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Related to sell short: Buy to Cover
sell (someone, something, or oneself) short
To undervalue someone, something, or oneself; to underestimate or underappreciate the good qualities of someone, something, or oneself. Don't sell yourself short—your writing is really excellent! I know you don't like their pitcher, but don't sell him short—he's one of the best in the league. I think they're selling this short. It's actually an incredibly good deal!
sell someone or something short
Fig. to underestimate someone or something; to fail to see the good qualities of someone or something. This is a very good restaurant. Don't sell it short. When you say that John isn't interested in music, you're selling him short. Did you know he plays the violin quite well?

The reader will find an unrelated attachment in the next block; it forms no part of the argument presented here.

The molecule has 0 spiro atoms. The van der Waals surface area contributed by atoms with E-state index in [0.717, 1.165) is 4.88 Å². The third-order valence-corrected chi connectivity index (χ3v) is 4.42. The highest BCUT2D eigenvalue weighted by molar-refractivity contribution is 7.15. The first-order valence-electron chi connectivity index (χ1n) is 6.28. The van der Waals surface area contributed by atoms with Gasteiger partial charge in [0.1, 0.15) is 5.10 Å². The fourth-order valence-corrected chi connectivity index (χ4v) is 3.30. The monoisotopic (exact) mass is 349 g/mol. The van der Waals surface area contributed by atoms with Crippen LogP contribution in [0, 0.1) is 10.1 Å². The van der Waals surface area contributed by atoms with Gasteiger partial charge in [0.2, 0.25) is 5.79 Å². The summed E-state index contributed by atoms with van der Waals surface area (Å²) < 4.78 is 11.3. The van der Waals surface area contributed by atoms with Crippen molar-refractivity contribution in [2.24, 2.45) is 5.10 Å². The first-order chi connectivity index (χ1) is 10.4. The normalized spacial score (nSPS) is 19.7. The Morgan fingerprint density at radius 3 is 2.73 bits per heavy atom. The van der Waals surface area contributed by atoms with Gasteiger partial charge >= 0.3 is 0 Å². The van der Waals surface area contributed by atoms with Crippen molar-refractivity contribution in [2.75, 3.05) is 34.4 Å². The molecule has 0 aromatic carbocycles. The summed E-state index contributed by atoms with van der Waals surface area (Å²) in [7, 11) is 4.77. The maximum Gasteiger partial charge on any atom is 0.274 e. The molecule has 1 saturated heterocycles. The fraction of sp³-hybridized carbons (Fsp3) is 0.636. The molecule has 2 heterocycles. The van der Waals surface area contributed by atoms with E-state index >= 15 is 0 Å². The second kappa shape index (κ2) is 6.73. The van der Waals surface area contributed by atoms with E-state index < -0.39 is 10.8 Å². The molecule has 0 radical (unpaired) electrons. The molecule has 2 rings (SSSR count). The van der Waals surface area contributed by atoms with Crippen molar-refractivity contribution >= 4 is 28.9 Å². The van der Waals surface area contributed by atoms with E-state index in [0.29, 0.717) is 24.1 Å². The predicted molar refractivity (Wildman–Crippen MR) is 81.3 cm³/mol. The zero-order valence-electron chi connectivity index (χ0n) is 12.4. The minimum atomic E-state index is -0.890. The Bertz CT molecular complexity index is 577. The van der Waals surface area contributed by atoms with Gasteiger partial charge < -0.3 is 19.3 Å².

1. Contract for the sale of securities or commodities one expects to own at a later date and at a lower price, as in Selling short runs the risk of a market rise, forcing one to pay more than one expected. [Mid-1800s]
2. sell someone short. Underestimate the true value or worth of someone, as in Don't sell her short; she's a very able lawyer. [First half of 1900s]
sell yourself/somebody/something ˈshortdescribe yourself/somebody/something as being less good, valuable, etc. than you, etc. really are: Don’t sell yourself short when you go for an interview. ♢ It was a great idea, but you sold it short.
1. To contract for the sale of securities or commodities one expects to own at a later date and at more advantageous terms.
2. To underestimate the true value or worth of: Don't sell your colleague short; she's a smart lawyer.